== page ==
Deconstructing the Lemonade Stand — By Bart Theriot


I’m not really sure where it comes from, but even going back to my own youth, it seems so many children are naturally interested in commerce. Drive through any neighborhood in Loudoun County on a hot Summer day and you’re likely to see at least one lemonade stand. I’ve seen prices varying from 25 cents a cup to a dollar. My eight year old son would setup and man his lemonade stand everyday if he could. In fact, he’s tried to sell just about everything he has ever found in bulk at one time or another from sea glass and animal bones to mulberries and interesting rocks. With the exception of some of the stranger items he’s come up with, I’m very much in favor of the idea of children producing/collecting and selling goods or services, but recently I encountered an internal conundrum. Well, that’s over-dramatizing it a bit. It was more of a mental excursion into my own parenting philosophy.

Last April, in a very impulsive move, I purchased six Rhode Island Red hens for a dollar a-piece from the Tractor Supply store. They put what seems like a thousand of these cute, fuzzy, chirpy, little puff balls right in the middle of the store under a big sign that says “Chicks $1 each (minimum 6).” How could I afford NOT to buy them? So I renovated an old shed on my land and made it into a pretty nice coop. About a month ago, the hens started laying eggs. First two-a-day, then three. Now we are up to four eggs-a-day. What should we do with all these eggs? I asked the kids. Naturally, my two oldest said “Let’s sell them!” So the idea for an egg stand was put forth.

We discussed price and determined that we should try to make enough each month to cover our feed costs. We could charge a little more than store-bought eggs because these are straight from the chicken and we could deliver them to our neighbors rather than making people come to us. We also didn’t want to gouge our neighbors so we decided that $2 for six eggs was the right price.

Then I had another thought. Well, actually my Montessori teacher wife and one of the most generous people I know had the thought.

Why not give them away for free? I mean, we are going to care for these hens regardless of what becomes of their eggs and we don’t need the extra few dollars to cover our costs. Plus, these are our neighbors after all and while they would certainly invest $2 a week in our children’s project, it’s way more neighborly to share what we have without asking for anything in return. There was a time when this kind of behavior was expected among neighbors. I like to think that in the very small towns across this nation, it still is.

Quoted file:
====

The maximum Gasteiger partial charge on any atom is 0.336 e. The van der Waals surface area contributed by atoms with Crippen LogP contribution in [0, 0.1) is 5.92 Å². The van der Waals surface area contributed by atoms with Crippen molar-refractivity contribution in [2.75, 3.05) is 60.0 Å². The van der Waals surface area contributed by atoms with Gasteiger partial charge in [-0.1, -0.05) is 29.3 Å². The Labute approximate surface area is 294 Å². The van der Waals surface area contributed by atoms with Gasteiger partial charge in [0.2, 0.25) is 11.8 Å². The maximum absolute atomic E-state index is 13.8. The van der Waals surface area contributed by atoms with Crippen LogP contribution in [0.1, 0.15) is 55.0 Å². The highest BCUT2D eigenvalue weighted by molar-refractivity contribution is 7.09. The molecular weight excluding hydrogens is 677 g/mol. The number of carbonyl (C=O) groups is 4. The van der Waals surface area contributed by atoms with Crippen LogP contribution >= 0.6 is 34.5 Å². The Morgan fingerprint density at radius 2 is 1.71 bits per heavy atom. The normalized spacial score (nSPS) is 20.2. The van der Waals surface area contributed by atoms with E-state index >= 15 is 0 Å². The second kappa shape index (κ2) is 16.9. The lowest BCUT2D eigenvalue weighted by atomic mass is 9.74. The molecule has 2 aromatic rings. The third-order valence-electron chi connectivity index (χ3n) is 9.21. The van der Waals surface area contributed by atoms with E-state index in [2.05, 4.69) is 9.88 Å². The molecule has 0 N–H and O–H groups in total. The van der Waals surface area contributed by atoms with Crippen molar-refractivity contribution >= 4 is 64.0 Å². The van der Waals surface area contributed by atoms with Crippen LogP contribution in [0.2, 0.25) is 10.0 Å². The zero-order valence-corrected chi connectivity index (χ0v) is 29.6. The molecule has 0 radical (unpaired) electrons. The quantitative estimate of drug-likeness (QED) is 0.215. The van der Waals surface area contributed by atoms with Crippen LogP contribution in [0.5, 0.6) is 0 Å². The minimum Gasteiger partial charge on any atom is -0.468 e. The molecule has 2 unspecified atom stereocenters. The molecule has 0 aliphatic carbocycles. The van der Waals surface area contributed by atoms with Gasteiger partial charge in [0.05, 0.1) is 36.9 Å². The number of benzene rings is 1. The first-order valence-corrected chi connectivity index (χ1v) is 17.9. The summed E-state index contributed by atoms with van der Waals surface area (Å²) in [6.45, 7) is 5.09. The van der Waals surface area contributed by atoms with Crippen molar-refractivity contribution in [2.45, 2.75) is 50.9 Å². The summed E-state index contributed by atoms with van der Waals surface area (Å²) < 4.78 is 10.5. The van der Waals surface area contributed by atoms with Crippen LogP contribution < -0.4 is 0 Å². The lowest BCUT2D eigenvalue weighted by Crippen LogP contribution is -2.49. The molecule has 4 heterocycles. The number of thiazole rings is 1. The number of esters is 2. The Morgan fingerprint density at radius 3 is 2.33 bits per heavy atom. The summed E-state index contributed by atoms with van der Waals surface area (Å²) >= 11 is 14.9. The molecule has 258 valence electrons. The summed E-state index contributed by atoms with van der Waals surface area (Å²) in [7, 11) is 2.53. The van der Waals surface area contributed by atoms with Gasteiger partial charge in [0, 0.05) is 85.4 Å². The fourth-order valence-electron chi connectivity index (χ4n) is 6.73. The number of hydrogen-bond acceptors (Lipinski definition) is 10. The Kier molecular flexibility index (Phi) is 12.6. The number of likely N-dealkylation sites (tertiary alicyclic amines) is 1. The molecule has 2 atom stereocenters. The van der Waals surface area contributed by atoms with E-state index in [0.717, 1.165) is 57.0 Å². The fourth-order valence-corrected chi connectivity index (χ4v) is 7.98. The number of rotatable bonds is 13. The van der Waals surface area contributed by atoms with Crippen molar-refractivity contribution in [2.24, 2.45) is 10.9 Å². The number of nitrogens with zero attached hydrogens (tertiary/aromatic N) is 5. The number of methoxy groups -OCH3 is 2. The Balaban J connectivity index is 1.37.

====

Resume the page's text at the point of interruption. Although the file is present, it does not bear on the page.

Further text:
My children participate in charity events, they raise funds for those in need. We bring food and clothing to the homeless shelter and we are always mindful of those who might need our help. But like many in Loudoun County, my children have always had their needs met and many of their wants as well. Between birthdays, holidays and the general daily life of growing children, they spend considerably more time receiving than giving.

So I imagined the scenarios on both sides -selling versus giving, weighing pros and cons. If they sell the eggs they’ll learn math skills, budgeting and they will gain experience in managing money, I thought. They’ll experiment with supply and demand and see the results of their labor. They’ll gain confidence from the customer sales aspect of it and the reward of producing a good and providing a service. They will engage with the neighbors in a new way. They may even stumble upon a new mentor or friend in the process.

If they give the eggs away, they lose the money experience but not much else. Now let’s talk about what they might gain. To me, the financial transaction is very closed-ended. “Here are your eggs.” “Here’s your money.” Where do you go from there? However, when you give something to someone freely, there is a different relationship. There is an emotional connection. You share not only the gift, but a little bit of yourself as well. You share gratitude, respect and appreciation for each other as human beings. What you get in return for giving cannot be held in your hand. It cannot be bought, but it is yours all the same. That makes it priceless.

There is mounting evidence that helping others leads to a happier and even healthier life. For many, this is a generally accepted fact. Giving also helps to develop a purpose and a meaning in life. There can be multiple reasons for giving and while the most noble is to help another person, there is nothing wrong with acknowledging that when we help others, we help ourselves. Besides, the pursuit of expanding one’s spirit of generosity, is always worthwhile.

We had already discussed the idea of charging money for the eggs, so I asked my children to choose between the two options. In hindsight, the way I pitched the notion of giving the eggs away made it virtually impossible for them to choose selling them. But as much as I try to avoid overly influencing children, some ideas must start with the adult. So off we go again into the rewarding world of philanthropy.

Now you can see why this isn’t a conundrum at all. It’s win-win, really. In the end, there is much to be learned from both experiences. Financial acumen and altruism do not have to be mutually exclusive. If we do it right, our children will get enough experience to see the value in both. Summer is over for now, and while the kids are excited about our free egg delivery service, drive by my house sometime next July and you can bet my kids will be out in front selling Lemonade again.